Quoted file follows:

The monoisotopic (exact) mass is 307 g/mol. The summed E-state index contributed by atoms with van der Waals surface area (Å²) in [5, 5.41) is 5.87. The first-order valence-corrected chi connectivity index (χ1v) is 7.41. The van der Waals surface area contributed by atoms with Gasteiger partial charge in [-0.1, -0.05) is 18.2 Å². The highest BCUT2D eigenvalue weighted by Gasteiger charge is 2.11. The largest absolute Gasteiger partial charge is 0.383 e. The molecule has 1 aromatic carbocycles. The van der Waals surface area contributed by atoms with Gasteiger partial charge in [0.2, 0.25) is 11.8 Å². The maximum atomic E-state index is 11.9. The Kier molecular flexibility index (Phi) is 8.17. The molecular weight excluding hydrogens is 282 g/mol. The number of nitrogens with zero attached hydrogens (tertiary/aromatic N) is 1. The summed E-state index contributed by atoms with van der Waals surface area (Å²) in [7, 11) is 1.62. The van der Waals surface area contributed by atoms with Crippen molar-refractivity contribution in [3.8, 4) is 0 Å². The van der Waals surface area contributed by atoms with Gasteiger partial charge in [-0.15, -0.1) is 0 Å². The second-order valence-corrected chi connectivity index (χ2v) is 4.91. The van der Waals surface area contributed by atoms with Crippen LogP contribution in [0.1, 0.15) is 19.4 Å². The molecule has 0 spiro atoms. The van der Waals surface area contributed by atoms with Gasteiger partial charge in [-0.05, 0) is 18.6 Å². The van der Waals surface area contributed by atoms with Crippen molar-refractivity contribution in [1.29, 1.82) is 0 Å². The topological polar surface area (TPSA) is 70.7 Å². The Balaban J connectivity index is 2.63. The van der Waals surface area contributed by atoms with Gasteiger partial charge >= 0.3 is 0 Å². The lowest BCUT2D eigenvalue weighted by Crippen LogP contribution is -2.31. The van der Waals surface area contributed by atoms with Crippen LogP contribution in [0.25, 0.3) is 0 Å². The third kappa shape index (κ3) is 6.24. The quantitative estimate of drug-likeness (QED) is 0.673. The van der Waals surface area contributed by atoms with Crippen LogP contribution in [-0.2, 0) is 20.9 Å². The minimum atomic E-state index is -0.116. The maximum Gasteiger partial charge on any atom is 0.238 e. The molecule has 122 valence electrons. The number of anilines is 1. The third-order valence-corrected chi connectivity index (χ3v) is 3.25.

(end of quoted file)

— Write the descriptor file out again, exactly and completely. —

The monoisotopic (exact) mass is 307 g/mol. The summed E-state index contributed by atoms with van der Waals surface area (Å²) in [5, 5.41) is 5.87. The first-order valence-corrected chi connectivity index (χ1v) is 7.41. The van der Waals surface area contributed by atoms with Gasteiger partial charge in [-0.1, -0.05) is 18.2 Å². The highest BCUT2D eigenvalue weighted by Gasteiger charge is 2.11. The largest absolute Gasteiger partial charge is 0.383 e. The molecule has 1 aromatic carbocycles. The van der Waals surface area contributed by atoms with Gasteiger partial charge in [0.2, 0.25) is 11.8 Å². The maximum atomic E-state index is 11.9. The Kier molecular flexibility index (Phi) is 8.17. The molecular weight excluding hydrogens is 282 g/mol. The number of nitrogens with zero attached hydrogens (tertiary/aromatic N) is 1. The summed E-state index contributed by atoms with van der Waals surface area (Å²) in [7, 11) is 1.62. The van der Waals surface area contributed by atoms with Crippen molar-refractivity contribution in [3.8, 4) is 0 Å². The van der Waals surface area contributed by atoms with Gasteiger partial charge in [-0.15, -0.1) is 0 Å². The second-order valence-corrected chi connectivity index (χ2v) is 4.91. The van der Waals surface area contributed by atoms with Crippen LogP contribution in [0.1, 0.15) is 19.4 Å². The molecule has 0 spiro atoms. The van der Waals surface area contributed by atoms with Gasteiger partial charge in [-0.05, 0) is 18.6 Å². The van der Waals surface area contributed by atoms with Crippen molar-refractivity contribution in [1.29, 1.82) is 0 Å². The topological polar surface area (TPSA) is 70.7 Å². The Balaban J connectivity index is 2.63. The van der Waals surface area contributed by atoms with Gasteiger partial charge >= 0.3 is 0 Å². The lowest BCUT2D eigenvalue weighted by Crippen LogP contribution is -2.31. The van der Waals surface area contributed by atoms with Crippen LogP contribution in [0.25, 0.3) is 0 Å². The third kappa shape index (κ3) is 6.24. The quantitative estimate of drug-likeness (QED) is 0.673. The van der Waals surface area contributed by atoms with Crippen LogP contribution in [-0.2, 0) is 20.9 Å². The minimum atomic E-state index is -0.116. The maximum Gasteiger partial charge on any atom is 0.238 e. The molecule has 122 valence electrons. The number of anilines is 1. The third-order valence-corrected chi connectivity index (χ3v) is 3.25.